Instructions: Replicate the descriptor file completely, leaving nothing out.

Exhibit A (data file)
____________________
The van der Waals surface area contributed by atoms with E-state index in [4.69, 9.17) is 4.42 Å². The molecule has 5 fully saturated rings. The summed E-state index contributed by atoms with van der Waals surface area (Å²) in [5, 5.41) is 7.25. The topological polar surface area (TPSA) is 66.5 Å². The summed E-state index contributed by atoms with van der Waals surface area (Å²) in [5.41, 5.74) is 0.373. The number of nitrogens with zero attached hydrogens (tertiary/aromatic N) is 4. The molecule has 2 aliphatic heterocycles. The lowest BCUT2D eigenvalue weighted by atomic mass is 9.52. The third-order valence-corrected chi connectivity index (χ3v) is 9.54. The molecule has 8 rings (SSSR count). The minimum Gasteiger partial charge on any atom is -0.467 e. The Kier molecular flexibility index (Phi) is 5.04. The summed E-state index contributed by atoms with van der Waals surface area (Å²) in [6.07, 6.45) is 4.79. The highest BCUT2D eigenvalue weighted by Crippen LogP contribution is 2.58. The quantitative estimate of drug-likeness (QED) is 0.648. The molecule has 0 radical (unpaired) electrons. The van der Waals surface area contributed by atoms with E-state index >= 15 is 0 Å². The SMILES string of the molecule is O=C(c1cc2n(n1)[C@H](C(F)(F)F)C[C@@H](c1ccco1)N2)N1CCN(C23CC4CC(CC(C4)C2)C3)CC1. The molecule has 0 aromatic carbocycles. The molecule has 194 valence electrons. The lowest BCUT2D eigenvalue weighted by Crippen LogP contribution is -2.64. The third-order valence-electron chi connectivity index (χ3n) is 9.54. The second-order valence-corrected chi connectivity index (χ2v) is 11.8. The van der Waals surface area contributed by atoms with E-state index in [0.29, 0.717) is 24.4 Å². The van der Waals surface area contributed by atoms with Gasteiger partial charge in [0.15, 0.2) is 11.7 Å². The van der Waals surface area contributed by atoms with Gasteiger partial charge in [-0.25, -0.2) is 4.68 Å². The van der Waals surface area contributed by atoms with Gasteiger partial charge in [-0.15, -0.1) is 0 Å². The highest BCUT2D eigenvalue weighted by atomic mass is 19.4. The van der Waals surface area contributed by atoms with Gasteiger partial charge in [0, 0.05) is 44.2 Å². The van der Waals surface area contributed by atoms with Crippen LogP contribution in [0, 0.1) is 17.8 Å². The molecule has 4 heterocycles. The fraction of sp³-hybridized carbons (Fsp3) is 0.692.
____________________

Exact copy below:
The van der Waals surface area contributed by atoms with E-state index in [4.69, 9.17) is 4.42 Å². The molecule has 5 fully saturated rings. The summed E-state index contributed by atoms with van der Waals surface area (Å²) in [5, 5.41) is 7.25. The topological polar surface area (TPSA) is 66.5 Å². The summed E-state index contributed by atoms with van der Waals surface area (Å²) in [5.41, 5.74) is 0.373. The number of nitrogens with zero attached hydrogens (tertiary/aromatic N) is 4. The molecule has 2 aliphatic heterocycles. The lowest BCUT2D eigenvalue weighted by atomic mass is 9.52. The third-order valence-corrected chi connectivity index (χ3v) is 9.54. The molecule has 8 rings (SSSR count). The minimum Gasteiger partial charge on any atom is -0.467 e. The Kier molecular flexibility index (Phi) is 5.04. The summed E-state index contributed by atoms with van der Waals surface area (Å²) in [6.07, 6.45) is 4.79. The highest BCUT2D eigenvalue weighted by Crippen LogP contribution is 2.58. The quantitative estimate of drug-likeness (QED) is 0.648. The molecule has 0 radical (unpaired) electrons. The van der Waals surface area contributed by atoms with E-state index >= 15 is 0 Å². The SMILES string of the molecule is O=C(c1cc2n(n1)[C@H](C(F)(F)F)C[C@@H](c1ccco1)N2)N1CCN(C23CC4CC(CC(C4)C2)C3)CC1. The molecule has 0 aromatic carbocycles. The molecule has 194 valence electrons. The lowest BCUT2D eigenvalue weighted by Crippen LogP contribution is -2.64. The third-order valence-electron chi connectivity index (χ3n) is 9.54. The second-order valence-corrected chi connectivity index (χ2v) is 11.8. The van der Waals surface area contributed by atoms with E-state index in [0.29, 0.717) is 24.4 Å². The van der Waals surface area contributed by atoms with Gasteiger partial charge in [0.15, 0.2) is 11.7 Å². The van der Waals surface area contributed by atoms with Gasteiger partial charge in [-0.25, -0.2) is 4.68 Å². The van der Waals surface area contributed by atoms with Gasteiger partial charge in [-0.15, -0.1) is 0 Å². The highest BCUT2D eigenvalue weighted by atomic mass is 19.4. The van der Waals surface area contributed by atoms with Gasteiger partial charge in [0, 0.05) is 44.2 Å². The van der Waals surface area contributed by atoms with Crippen LogP contribution in [0, 0.1) is 17.8 Å². The molecule has 4 heterocycles. The fraction of sp³-hybridized carbons (Fsp3) is 0.692.